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Federal Communications Commission Set To Undo Net Neutrality

A new plan takes aim at the "common carrier" status established by net neutrality.
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Federal Communications Commission Set To Undo Net Neutrality

The Obama-era protections on net neutrality may be coming to an end soon.

Ajit Pai, President Trump's chairman for the Federal Communications Commission, is set to release his plan to undo government regulations on internet service providers (ISPs). 

The FCC rules passed in 2015 were meant to protect net neutrality, the idea that ISPs should treat all internet traffic equally regardless of where it comes from.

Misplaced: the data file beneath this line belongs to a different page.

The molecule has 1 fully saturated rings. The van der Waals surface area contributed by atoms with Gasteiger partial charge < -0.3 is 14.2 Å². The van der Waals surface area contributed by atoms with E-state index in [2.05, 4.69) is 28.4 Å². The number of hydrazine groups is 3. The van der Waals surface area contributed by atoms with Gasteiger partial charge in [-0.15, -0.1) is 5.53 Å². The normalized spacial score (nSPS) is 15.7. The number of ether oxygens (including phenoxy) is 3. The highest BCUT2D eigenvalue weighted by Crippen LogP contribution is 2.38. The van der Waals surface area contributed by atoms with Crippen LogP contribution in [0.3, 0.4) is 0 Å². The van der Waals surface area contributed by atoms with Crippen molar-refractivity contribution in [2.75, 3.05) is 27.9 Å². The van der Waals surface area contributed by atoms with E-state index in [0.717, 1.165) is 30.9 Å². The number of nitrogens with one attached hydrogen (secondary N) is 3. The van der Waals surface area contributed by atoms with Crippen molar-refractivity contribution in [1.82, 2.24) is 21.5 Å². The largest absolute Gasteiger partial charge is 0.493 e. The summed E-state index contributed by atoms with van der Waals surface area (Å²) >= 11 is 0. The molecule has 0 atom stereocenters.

Opponents, including the current FCC chair, say the law was unnecessary government overreach using outdated policy — ISPs were categorized as a "common carrier," the same as a landline telephone company. 

But supporters say the law keeps ISPs from speeding up or slowing down customers' access to different websites. 

For example, Netflix has been an avid proponent of net neutrality. That's because its business could get hurt if ISPs wanted to slow down video streaming in order to entice a customer to watch regular television that is provided by the ISP's parent company. 

Pai said Wednesday he's more concerned with the enforcement of net neutrality than the concept itself, and he said the FCC would start by repealing the "common carrier" classification. 

The FCC will vote on the proposal May 18.